Important: This amendment Bill re-established the independent seats by proposing seven non-members of Parliament. [Article 41 (A) (5), 19th Amendment Bill]. Thus, giving prominence to the engagement of Civil Society in the move towards depoliticisation of the appointing process and ensuring credible governance.
However, cunningly, at the Committee stage of the Bill, the politicians reduced the civil society membership to three persons thereby, giving the majority in the Council to the politicians. It diluted the strength of persons of eminence and integrity in the Council. Not only that by limiting the non-members of Parliament, they deprived the Council of the benefit of independent and expertise contribution from the civil society.
Under 20: Then came the 20th Amendment in 2020 barely two months after President Gotabaya assuming office. The Council was again renamed as the Parliamentary Council. The composition was the Prime Minister, the Speaker, the Leader of the Opposition, a nominee of the Prime Minister, who shall be a Member of Parliament; and a nominee of the Leader of the Opposition, who shall be a Member of Parliament.
Important: All the members of the Council were politicians. Not a single from among ‘persons of eminence and integrity who have distinguished themselves in public life and not members of any political party.’ Moreover, even with only politicians in Council, the President shall only seek the ‘observations’ of the Council. The President is not bound by the decision of the Council. A clear assault on the democratic process of checks and balances and good governance.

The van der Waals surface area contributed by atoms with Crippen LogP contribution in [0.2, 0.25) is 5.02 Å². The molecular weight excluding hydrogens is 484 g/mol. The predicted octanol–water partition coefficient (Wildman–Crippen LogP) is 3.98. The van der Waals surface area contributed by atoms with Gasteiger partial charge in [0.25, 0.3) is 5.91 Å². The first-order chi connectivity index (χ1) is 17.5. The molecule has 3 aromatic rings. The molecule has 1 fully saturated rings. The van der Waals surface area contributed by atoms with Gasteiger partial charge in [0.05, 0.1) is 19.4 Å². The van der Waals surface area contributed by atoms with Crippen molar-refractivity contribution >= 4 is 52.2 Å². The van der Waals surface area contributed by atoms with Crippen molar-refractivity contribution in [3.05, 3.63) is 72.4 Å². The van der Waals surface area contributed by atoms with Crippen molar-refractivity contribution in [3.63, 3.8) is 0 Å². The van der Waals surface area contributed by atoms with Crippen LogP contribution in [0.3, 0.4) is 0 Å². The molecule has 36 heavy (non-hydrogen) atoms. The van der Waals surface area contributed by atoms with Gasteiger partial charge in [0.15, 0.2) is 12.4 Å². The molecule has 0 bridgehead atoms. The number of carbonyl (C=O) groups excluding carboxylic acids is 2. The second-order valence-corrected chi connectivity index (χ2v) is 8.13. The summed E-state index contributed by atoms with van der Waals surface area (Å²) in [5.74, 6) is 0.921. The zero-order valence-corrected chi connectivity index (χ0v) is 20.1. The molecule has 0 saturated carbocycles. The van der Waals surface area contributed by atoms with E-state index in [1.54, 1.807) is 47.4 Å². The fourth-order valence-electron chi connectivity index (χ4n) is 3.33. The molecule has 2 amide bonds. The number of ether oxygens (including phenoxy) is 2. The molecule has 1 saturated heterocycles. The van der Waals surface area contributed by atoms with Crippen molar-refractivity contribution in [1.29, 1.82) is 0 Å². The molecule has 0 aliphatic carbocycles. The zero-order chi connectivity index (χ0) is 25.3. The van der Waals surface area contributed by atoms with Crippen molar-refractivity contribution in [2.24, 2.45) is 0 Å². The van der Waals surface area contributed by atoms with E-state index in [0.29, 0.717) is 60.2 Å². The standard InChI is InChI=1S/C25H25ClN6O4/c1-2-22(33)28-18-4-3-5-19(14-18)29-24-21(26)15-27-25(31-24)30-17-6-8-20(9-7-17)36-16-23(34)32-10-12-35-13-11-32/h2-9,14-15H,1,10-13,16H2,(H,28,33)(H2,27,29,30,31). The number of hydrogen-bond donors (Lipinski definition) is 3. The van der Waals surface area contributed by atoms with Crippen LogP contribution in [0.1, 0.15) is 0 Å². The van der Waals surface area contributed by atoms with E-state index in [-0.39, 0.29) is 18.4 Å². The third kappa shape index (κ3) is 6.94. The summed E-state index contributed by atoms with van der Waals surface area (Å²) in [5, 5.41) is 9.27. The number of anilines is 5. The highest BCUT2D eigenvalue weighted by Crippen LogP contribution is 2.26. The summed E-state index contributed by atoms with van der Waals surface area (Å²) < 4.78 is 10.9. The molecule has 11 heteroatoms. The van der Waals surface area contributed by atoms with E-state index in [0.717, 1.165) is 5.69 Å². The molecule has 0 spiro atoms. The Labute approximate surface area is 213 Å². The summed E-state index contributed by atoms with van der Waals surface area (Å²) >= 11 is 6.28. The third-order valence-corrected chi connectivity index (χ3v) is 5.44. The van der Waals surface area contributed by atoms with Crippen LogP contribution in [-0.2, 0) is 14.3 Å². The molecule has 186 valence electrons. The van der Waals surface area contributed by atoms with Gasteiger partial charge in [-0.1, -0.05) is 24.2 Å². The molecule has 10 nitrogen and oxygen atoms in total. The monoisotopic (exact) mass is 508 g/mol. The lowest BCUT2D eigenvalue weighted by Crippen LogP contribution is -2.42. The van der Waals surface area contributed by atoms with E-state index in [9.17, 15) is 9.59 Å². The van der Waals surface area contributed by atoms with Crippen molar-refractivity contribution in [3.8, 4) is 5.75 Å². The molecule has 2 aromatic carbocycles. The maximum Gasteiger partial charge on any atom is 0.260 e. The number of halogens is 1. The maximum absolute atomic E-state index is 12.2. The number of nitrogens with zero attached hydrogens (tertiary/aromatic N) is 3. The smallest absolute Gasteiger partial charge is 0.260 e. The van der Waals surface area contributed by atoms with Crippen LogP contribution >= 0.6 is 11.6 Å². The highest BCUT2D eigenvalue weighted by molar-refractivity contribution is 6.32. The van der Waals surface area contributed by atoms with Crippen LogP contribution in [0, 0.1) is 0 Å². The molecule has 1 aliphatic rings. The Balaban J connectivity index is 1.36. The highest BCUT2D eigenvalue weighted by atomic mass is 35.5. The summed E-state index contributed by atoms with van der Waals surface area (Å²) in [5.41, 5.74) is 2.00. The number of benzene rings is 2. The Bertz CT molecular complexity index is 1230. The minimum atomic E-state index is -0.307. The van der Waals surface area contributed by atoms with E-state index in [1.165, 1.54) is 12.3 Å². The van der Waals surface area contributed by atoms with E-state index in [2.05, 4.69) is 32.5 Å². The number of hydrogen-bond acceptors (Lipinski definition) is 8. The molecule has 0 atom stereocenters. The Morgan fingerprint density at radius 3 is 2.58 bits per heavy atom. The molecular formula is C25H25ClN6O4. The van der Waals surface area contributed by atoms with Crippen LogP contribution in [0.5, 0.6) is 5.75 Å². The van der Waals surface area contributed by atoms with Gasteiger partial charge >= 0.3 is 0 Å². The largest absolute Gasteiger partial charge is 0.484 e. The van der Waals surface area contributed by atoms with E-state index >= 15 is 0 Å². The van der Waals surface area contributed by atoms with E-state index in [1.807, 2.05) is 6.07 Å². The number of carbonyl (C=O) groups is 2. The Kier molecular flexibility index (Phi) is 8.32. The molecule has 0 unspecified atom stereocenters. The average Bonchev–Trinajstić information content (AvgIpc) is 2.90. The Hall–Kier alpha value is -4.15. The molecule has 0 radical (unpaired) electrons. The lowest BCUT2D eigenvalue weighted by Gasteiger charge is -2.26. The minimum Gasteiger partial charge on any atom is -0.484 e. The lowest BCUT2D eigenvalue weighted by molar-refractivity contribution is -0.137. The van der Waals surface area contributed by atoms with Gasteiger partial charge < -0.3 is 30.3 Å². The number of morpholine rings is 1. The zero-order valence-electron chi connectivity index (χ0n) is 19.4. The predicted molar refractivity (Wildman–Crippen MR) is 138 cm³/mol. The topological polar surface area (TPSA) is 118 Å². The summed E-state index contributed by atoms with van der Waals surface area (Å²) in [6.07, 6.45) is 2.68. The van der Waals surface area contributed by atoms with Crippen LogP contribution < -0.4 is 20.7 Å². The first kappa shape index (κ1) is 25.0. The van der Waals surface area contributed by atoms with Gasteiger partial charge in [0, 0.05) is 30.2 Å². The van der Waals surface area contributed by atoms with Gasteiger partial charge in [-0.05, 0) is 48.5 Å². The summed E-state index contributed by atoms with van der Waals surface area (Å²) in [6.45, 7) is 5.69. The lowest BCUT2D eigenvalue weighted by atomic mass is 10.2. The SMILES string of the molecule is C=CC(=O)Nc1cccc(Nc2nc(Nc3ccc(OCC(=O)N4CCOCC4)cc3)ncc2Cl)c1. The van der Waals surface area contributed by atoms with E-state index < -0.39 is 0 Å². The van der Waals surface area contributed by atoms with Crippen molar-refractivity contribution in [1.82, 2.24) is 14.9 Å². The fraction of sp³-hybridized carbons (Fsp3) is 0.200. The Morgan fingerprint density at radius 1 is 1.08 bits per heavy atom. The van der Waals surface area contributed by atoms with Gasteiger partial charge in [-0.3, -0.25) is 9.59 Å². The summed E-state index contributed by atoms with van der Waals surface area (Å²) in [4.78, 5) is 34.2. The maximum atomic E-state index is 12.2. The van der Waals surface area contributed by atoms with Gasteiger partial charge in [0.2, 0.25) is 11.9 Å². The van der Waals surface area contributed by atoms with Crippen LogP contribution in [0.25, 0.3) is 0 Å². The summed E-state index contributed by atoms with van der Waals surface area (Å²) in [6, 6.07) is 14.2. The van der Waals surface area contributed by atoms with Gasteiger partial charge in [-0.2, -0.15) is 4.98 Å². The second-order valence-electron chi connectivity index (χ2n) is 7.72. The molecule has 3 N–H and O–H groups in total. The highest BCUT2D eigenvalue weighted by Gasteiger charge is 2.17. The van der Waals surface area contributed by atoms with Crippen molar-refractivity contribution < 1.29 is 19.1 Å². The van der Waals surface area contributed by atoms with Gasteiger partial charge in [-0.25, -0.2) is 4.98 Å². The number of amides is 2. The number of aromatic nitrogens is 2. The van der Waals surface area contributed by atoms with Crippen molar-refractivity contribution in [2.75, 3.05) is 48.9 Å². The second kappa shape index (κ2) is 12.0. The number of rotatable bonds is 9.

The rejection of the 20th Amendment by the people were manifested when 39 Petitions were filed in the Supreme Court challenging the Bill on various constitutional principles.
The 21st Amendment
Government proposal: This amendment, which is under discussion in the Cabinet and political circles, has the following with regards to the composition.
41A. (1) (a) the Prime Minister; (b) the Speaker; (c) the Leader of the Opposition in Parliament; (d) one Member of Parliament appointed by the President; (e) five persons appointed by the President, on the nomination of both the Prime Minister and the Leader of the Opposition of whom two persons shall be Members of Parliament; and (f) one Member of Parliament nominated by agreement of the majority of the Members of Parliament.